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Wednesday's Mini-Report, 2.8.17

02/08/17 05:30PM

Today's edition of quick hits:

* Yemen: "Angry at the civilian casualties incurred last month in the first commando raid authorized by President Trump, Yemen has withdrawn permission for the United States to run Special Operations ground missions against suspected terrorist groups in the country, according to American officials."

* I'll look forward to hearing the White House's defense of this: "A Russian judge convicted Aleksei A. Navalny, an opposition politician and one of the Kremlin's most charismatic critics, of fraud charges on Wednesday, a move that bars him from running for the presidency next year."

* Really? "People who want to visit the United States could be asked to hand over their social-media passwords to officials as part of enhanced security checks, the country's top domestic security chief said."

* We live in strange times: "[F]or some experts who study terrorism, President Trump's assertion this week that the news media has actually been ignoring and covering up terrorist attacks came as a surprise."

* Expect a rocky tenure: "Education Secretary Betsy DeVos on Wednesday delivered her first public message since her rocky confirmation hearing, promising her new staff that she is committed to working with it to 'protect, strengthen and create new world-class education opportunities for America's students.'"

* I'll have more on this in the morning: "Sen. John McCain, chair of the Armed Services Committee, called the recent US raid in Yemen a 'failure' following a classified briefing Tuesday morning on the operation, which ended in the death of a Navy SEAL and an unconfirmed number of civilians."

* Indirectly, money in the president's pocket: "The Department of Defense is seeking to rent space in President Trump's New York skyscraper, Trump Tower, a move that could directly funnel government money into the president's business interests."
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Image: *** BESTPIX *** President-Elect Donald Trump Holds Press Conference In New York

The 'most anti-American statement ever made' by a U.S. president

02/08/17 04:57PM

It's still hard to believe Donald Trump went there. After talking about his respect for Russia's Vladimir Putin, the American president was told, "Putin's a killer," Trump responded, "There are a lot of killers. We've got a lot of killers. What, do you think our country's so innocent?"

In the span of just a few seconds, Trump drew a moral equivalence between the United States and Putin's Russia, abandoned any sense of us having moral authority, and suggested violence may be a legitimate governing tool. Sen. Chris Murphy (D-Conn.) said of the president's comments, "This is as scary as it gets."

But it wasn't just Democrats who noticed. Former Gen. Barry McCaffrey appeared on MSNBC and said of Trump's comments, "One could argue that's the most anti-American statement ever made by the president of the United States."

As Politico noted, Sen. John McCain (R-Ariz.) wasn't pleased, either.
Sen. John McCain rebuked President Donald Trump on the Senate floor on Tuesday afternoon, lashing Trump's defense of Russian President Vladimir Putin over the weekend as "either terribly misinformed or incredibly biased."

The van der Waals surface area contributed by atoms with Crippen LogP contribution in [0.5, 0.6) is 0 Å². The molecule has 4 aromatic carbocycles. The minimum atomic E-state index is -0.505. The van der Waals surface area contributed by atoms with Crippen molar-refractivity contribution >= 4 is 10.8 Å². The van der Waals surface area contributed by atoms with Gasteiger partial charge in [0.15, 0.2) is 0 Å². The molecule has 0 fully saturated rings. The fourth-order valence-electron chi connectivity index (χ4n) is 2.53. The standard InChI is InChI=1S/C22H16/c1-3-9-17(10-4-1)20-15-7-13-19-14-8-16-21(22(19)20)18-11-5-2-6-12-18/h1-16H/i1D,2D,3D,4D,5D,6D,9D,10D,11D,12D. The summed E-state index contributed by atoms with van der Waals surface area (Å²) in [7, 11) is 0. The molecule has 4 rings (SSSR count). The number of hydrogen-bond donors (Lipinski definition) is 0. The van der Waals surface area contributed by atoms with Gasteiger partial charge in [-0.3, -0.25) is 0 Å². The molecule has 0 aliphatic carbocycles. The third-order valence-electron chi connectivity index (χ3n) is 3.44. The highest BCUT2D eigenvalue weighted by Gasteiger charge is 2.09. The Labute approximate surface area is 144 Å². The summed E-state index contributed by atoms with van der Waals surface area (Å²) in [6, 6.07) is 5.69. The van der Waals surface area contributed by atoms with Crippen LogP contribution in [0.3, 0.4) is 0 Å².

The Arizona senator, who has emerged as one of Trump's chief Republican foils on foreign policy and national security issues, never mentioned Trump by name. But as he spoke in favor of anti-Putin activist Vladimir Kara-Murza, McCain clearly singled out Trump's comments about Putin on Sunday, when Trump compared Putin's strong-armed history of cracking down on dissidents to the United States' own record on human rights.
"[Kara-Murza] knew that there was no moral equivalence between the United States and Putin's Russia. I repeat, there is no moral equivalence between that butcher and thug and KGB colonel and the United States of America, the country that Ronald Reagan used to call a shining city on a hill," McCain said in his statement. "To allege some kind of moral equivalence between the two is either terribly misinformed or incredibly biased. Neither, neither can be accurate in anyway."

That's a fairly mild rebuke -- if a Democratic president disparaged the United States this way, it's likely the articles of impeachment would already be moving through committee -- but it's nevertheless a good sign a GOP lawmaker was willing to say anything at all on the matter.
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Ivanka Trump, right, listens as her father Republican presidential candidate Donald Trump delivers a policy speech on child care, Sept. 13, 2016, in Aston, Pa. (Photo by Evan Vucci/AP)

Trump's White House takes on retailer over his daughter's deal

02/08/17 04:07PM

Nordstrom, a prominent high-end retail chain, had a business arrangement with Ivanka Trump, one of Donald Trump's adult children, which recently ran its course. Nordstrom said last week that her products simply weren't selling: "Based on the brand's performance, we've decided not to buy it for this season," a Nordstrom spokeswoman said Thursday. Other retailers featuring Ivanka Trump's products made a similar decision.

Apparently, the president is not handling the developments well. Donald Trump interrupted his busy work schedule this morning to declare via Twitter, "My daughter Ivanka has been treated so unfairly by @Nordstrom. She is a great person -- always pushing me to do the right thing! Terrible!"